Notice requirement. The final regulations shorten the reasonable notice requirement to 15 days in advance of when a site will experience a physical inspection or review of low-income certification, down from a 30-day notice requirement under the temporary regulations. A housing agency may notify the owner of the particular low-income units for inspection only on the day of the inspection.
The notice period begins on the date the housing agency informs the owner that a site inspection of a project and low-income units or low-income certification review will occur. Notice of more than 15 days, however, may be reasonable in extraordinary circumstances that are beyond an agency’s control and that prevent an agency from carrying out within 15 days an on-site inspection or low-income certification review.
Extraordinary circumstances include, but are not limited to, natural disasters and severe weather conditions. In the event of extraordinary circumstances that result in a reasonable-notice period longer than 15 days, an agency must select the relevant units and conduct the same-day on-site inspection or low-income certification review as soon as practicable.
Random unit selection. The housing agency must select in a random manner the low-income units to be inspected and the units whose low-income certifications are to be reviewed. Agencies generally may not select the same low-income units of a site for on-site inspections and low-income certification review, because doing so would usually give prohibited advance notice, unless they are done on the same day.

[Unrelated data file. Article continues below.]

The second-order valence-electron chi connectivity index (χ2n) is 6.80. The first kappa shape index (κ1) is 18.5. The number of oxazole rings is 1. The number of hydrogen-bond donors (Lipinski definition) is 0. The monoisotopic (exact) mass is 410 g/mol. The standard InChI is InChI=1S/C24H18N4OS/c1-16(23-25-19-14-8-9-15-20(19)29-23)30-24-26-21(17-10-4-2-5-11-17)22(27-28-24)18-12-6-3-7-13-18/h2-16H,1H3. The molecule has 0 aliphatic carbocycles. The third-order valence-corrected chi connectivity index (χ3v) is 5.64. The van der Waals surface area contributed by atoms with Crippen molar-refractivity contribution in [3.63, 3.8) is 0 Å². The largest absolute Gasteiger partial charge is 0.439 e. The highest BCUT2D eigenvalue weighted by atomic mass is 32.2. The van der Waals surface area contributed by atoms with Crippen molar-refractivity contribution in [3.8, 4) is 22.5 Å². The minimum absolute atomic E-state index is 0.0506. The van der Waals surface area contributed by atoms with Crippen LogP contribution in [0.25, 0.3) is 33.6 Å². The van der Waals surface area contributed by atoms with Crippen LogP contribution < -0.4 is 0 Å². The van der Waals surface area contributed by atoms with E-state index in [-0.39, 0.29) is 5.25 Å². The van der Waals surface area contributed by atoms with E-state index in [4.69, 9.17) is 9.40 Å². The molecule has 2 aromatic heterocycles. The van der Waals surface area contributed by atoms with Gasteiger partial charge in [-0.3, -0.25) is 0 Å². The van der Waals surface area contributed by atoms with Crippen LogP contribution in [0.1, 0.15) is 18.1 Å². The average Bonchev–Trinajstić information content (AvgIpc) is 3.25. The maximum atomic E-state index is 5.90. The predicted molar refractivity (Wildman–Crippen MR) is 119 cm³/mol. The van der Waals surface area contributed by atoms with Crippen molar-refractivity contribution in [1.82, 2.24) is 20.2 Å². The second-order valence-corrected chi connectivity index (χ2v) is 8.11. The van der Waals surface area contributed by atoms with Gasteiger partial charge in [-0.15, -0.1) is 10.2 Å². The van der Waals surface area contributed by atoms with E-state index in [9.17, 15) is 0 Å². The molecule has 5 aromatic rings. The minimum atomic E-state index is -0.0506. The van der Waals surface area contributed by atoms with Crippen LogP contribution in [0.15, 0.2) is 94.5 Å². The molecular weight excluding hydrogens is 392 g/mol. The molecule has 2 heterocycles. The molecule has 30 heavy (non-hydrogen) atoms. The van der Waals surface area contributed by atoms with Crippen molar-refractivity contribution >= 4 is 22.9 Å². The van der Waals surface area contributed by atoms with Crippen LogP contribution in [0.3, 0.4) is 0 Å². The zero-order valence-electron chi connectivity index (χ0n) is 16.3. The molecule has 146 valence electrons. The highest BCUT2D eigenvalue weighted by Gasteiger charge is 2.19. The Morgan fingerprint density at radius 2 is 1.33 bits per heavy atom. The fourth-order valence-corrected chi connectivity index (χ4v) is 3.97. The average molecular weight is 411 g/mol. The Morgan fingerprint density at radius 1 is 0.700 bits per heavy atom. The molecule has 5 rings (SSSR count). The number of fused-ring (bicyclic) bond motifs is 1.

A housing agency may choose a different number of units for on-site inspections and for low-income certification review, provided the agency chooses at least the minimum number of low-income units in each case. And the agency must select the units for inspections or low-income certification review separately and in a random manner.
REAC protocol. A housing agency may choose to use the REAC protocol to meet its physical inspection obligation if the inspection is conducted by HUD or a HUD-certified REAC inspector. But the housing agency must still review a project’s compliance with the LIHTC maximum income and rent requirements.